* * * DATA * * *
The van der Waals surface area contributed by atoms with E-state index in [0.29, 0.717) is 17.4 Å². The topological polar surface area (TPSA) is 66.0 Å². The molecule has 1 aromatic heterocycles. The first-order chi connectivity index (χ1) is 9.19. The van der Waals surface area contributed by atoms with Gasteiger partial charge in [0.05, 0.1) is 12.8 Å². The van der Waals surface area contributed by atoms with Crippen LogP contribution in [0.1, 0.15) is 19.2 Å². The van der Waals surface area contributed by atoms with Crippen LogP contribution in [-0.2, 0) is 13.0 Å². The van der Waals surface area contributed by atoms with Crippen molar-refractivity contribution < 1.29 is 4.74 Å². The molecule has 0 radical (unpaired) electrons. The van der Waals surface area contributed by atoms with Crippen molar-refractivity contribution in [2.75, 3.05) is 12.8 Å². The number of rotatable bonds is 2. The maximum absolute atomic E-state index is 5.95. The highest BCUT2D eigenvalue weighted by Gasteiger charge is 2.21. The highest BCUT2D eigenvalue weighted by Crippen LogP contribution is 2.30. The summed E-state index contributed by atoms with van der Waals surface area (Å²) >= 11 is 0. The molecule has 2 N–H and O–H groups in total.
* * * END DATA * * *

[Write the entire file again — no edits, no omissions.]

The van der Waals surface area contributed by atoms with E-state index in [0.29, 0.717) is 17.4 Å². The topological polar surface area (TPSA) is 66.0 Å². The molecule has 1 aromatic heterocycles. The first-order chi connectivity index (χ1) is 9.19. The van der Waals surface area contributed by atoms with Gasteiger partial charge in [0.05, 0.1) is 12.8 Å². The van der Waals surface area contributed by atoms with Crippen LogP contribution in [0.1, 0.15) is 19.2 Å². The van der Waals surface area contributed by atoms with Crippen LogP contribution in [-0.2, 0) is 13.0 Å². The van der Waals surface area contributed by atoms with Crippen molar-refractivity contribution < 1.29 is 4.74 Å². The molecule has 0 radical (unpaired) electrons. The van der Waals surface area contributed by atoms with Crippen molar-refractivity contribution in [2.75, 3.05) is 12.8 Å². The number of rotatable bonds is 2. The maximum absolute atomic E-state index is 5.95. The highest BCUT2D eigenvalue weighted by Gasteiger charge is 2.21. The highest BCUT2D eigenvalue weighted by Crippen LogP contribution is 2.30. The summed E-state index contributed by atoms with van der Waals surface area (Å²) >= 11 is 0. The molecule has 2 N–H and O–H groups in total.